It took several tries of different meds to find something that worked – something that didn’t leave me feeling like I was vibrating out of my skin. I finally found a medication that worked. I dropped out of grad school with all my coursework finished and about 75-90% of two complete theses. I got married (he was in Germany and depressed over his best friend’s death, which seemed to explain why he went on complete communication blackout), and he deployed to Iraq less than a month after our wedding.

While my husband was deployed I started seeing a counselor. It was awesome, but some days when I had appointments, I was too depressed to get out of bed. I missed them, forgot to call, and eventually I quit going. I tried to talk to my mother, but her answer was, “you knew what you were getting into when you married a military guy.”

You’re the only one who can make you happy or sad. It’s a choice.

I yelled at her from the fire escape above my favorite coffee shop. I’m sure I seemed crazy and out of control.

I was out of control. I couldn’t control my brain. It was running away without me.

I went off my meds again. I was depressed. I stayed up all night into the early mornings. I’d go outside at sunrise and prune the bushes in front of my house, and then I’d crash until 2 or 3 p.m. I’d come back to the little down that made my grandmother’s depression worse. I felt trapped. My husband was in a dangerous, scary place with limited communication for 15 months. I was scared and lonely.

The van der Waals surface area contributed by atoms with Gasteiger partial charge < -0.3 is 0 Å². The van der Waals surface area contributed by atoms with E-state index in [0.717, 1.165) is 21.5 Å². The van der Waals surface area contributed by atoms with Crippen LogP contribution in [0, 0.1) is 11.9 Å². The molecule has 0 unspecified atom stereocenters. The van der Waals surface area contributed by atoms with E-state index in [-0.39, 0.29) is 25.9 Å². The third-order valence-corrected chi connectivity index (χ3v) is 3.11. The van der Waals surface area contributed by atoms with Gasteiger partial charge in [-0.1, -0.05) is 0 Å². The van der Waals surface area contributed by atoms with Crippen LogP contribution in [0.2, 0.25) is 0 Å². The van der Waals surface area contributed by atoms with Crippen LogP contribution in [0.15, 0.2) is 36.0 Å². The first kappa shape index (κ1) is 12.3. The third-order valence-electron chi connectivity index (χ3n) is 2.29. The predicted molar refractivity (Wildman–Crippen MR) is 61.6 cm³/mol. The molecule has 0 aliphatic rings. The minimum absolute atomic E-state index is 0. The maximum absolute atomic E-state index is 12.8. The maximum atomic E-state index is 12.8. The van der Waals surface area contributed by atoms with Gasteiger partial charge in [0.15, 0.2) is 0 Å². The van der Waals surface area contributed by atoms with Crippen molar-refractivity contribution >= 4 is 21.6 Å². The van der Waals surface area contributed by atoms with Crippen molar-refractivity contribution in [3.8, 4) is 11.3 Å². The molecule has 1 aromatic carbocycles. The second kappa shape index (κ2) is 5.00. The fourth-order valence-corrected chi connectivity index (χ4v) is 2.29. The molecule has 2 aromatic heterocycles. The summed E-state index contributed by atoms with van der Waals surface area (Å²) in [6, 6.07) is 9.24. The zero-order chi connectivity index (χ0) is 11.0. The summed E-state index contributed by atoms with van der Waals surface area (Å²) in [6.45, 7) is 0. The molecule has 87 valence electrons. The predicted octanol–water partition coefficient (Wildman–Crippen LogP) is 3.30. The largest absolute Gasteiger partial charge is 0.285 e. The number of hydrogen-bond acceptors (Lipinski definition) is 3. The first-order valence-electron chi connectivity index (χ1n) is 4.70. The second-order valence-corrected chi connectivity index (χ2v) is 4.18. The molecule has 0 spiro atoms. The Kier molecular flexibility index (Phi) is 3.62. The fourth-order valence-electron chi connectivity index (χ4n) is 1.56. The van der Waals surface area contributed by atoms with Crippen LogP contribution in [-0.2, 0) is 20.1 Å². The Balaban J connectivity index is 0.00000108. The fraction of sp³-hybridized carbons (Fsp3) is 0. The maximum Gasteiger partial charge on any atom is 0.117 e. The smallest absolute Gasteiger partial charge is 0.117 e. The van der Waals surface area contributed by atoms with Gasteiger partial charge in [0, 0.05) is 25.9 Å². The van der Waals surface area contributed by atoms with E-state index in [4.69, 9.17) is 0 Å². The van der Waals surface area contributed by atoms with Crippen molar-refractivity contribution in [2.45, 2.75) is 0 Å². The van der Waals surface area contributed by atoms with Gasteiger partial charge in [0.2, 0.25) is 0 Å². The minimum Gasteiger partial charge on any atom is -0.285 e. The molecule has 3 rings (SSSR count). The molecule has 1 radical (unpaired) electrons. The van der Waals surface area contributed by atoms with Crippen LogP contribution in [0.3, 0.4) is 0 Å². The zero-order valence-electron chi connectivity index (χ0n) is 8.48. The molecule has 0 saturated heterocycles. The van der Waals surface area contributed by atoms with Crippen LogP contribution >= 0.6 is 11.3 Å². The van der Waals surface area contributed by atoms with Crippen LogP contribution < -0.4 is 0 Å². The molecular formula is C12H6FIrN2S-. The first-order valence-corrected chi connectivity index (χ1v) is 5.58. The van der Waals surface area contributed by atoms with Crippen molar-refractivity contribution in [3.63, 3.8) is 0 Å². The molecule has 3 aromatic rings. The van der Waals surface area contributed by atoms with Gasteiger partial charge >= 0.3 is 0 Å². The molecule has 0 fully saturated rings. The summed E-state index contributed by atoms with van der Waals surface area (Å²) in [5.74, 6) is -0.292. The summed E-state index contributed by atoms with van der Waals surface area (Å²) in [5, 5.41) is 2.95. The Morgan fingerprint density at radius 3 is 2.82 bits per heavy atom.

But it was all my fault. It was all in my head.

That’s what depression and anxiety tell you. That’s what people who don’t understand those conditions tell you.

When my husband came home, he was depressed, he had PTSD, and a TBI (which no one wanted to talk about because he never had an open wound, just concussions). I was depressed. We couldn’t communicate.

With a doctor’s help, I went back on my meds. I started feeling better. There was a light again. I convinced my husband to seek help. He was put on antidepressants too. He immediately hated them. He’ll claim PTSD and after much discussion, he understand he has a TBI, whether or not the VA will acknowledge it, but he refuses to admit that he’s depressed. He said the medication made him feel nothing. He went off them without discussing it with anyone.

I still take mine – I’m becoming more outspoken about mental health. I want it to be understood. I want to understand it. I don’t want people to suffer silently with it.

My mother takes her meds silently. My husband thinks they have made her dependent. That taking them makes a person weaker, unable to handle emotions, void of feeling.

I try to explain every chance I get. I think I need to have them adjusted again. I’m feeling more anxious, more out of control. I cry and feel like breaking down over the tiniest things. The world feels overwhelming again. I tried to tell him about this last night, but he said it’s because I’m still taking my meds.

I was “okay” when I had to stop while I was pregnant.

He forgets how I cried and cried. He doesn’t know how I felt inside. He said postpartum depression is just a normal state – even though I wanted to kill myself. I hid knives in the bathroom, I started clawing and biting myself again. I’ve broken down sobbing in the middle of the kitchen floor.

I NEED to take my meds to be okay. I need to have them adjusted from time to time to make sure they keep working. I don’t want to want to die. I don’t want to hate myself. Antidepressants, anti-anxiety medication, anti-psychotics, etc. aren’t numbing us. They’re keeping us alive, just like medicine for any other condition is important and beneficial.

Never, never, NEVER let anyone tell you that your mental health is faked, isn’t important, is just a phase, or anything else. And please don’t let someone talk you out of taking or going on medication if you need it. It does work. I promise.

I’m here because of it. I plan to stay because of it.